Alcoa has declared that its Technology Delivery Group (TDG) at the Kwinana Refinery located in Western Australia has earned the inaugural Australasian Industrial Research Group (AIRG) Medal for its pioneering technology that decreases energy consumption by the company.
The AIRG presents the medal for exceptional accomplishments in technology management in industrial research and execution of the same throughout Australasia.
TDG’s technique known as continuous biological oxalate destruction utilizes naturally existing microbes to remove oxalate, a contaminant in the alumina refining process. The removal of oxalate is critical to increase the productivity of the refinery and obtain superior quality alumina. It is an inexpensive and eco-friendly method utilized for oxalate removal and also converts the impurity into a useful product, sodium carbonate. This product is then reused as input for the alumina refining process and thus eliminates the requirement for disposal of oxalate.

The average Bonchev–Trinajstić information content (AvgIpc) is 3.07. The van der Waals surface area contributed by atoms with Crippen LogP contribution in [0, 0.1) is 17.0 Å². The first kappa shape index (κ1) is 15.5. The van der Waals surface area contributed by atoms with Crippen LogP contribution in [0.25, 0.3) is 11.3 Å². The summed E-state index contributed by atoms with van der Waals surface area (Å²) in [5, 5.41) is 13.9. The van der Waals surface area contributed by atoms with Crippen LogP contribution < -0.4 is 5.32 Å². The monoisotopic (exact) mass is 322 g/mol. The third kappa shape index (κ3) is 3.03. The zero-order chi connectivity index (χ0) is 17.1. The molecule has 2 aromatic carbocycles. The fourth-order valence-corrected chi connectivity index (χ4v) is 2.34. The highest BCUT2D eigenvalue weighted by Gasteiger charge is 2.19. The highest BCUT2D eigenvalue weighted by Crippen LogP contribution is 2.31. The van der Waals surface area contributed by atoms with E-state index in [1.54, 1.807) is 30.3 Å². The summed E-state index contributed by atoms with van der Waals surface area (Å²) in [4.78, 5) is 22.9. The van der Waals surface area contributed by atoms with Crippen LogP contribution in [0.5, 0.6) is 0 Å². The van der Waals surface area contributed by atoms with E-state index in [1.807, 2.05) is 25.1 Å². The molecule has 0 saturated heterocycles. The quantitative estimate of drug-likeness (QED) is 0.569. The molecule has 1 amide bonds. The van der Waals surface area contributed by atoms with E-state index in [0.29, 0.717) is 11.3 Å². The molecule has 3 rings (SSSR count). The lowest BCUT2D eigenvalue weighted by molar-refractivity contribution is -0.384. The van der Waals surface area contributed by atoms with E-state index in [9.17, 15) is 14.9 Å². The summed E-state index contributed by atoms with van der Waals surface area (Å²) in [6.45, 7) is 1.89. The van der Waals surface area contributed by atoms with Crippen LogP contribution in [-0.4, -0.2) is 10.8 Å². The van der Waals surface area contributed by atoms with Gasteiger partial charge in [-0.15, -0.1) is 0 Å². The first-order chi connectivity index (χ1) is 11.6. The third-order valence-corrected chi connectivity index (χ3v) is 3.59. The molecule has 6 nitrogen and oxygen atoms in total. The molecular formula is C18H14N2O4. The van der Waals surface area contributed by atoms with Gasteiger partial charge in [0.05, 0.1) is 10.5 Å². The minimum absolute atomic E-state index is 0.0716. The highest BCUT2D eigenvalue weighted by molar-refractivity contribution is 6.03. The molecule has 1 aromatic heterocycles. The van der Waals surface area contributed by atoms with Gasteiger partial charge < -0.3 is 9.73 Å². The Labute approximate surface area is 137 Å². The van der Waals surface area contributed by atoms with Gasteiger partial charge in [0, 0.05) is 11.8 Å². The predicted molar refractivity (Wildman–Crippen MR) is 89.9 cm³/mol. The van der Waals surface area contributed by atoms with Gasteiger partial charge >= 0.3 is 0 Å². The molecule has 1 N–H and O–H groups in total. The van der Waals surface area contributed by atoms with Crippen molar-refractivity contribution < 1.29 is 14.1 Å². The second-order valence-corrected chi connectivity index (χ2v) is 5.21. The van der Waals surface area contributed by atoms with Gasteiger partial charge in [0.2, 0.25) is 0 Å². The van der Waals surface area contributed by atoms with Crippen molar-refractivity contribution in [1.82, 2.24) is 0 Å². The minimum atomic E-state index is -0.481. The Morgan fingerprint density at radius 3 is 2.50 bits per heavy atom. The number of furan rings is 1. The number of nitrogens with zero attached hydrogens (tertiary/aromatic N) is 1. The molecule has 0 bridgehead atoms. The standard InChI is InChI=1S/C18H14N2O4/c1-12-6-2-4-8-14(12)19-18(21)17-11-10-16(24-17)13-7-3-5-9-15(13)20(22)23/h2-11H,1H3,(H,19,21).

According to Dr. Amanda Tilbury, a research chemist at TDG, it is for the first time a continuous biological removal process has been deployed for this kind of industrial use. This innovative technology saves several million dollars for Alcoa, while also decreasing its energy consumption, Tilbury said. This discovery will form the basis for upcoming deployments in Alcoa refineries across the globe, she added.
Continuous biological oxalate destruction technology saves energy costs worth $1.6 million per year at Alcoa’s Kwinana Refinery. The company is currently deploying the technology at its Pinjarra Refinery, which is predicted to save energy costs of $1.2 million per year. The company will also install the technology at its Wagerup Refinery. For long-term, the technology could consume all of the roughly 200 metric tons of oxalate disposed every day from the company’s nine refineries across the world.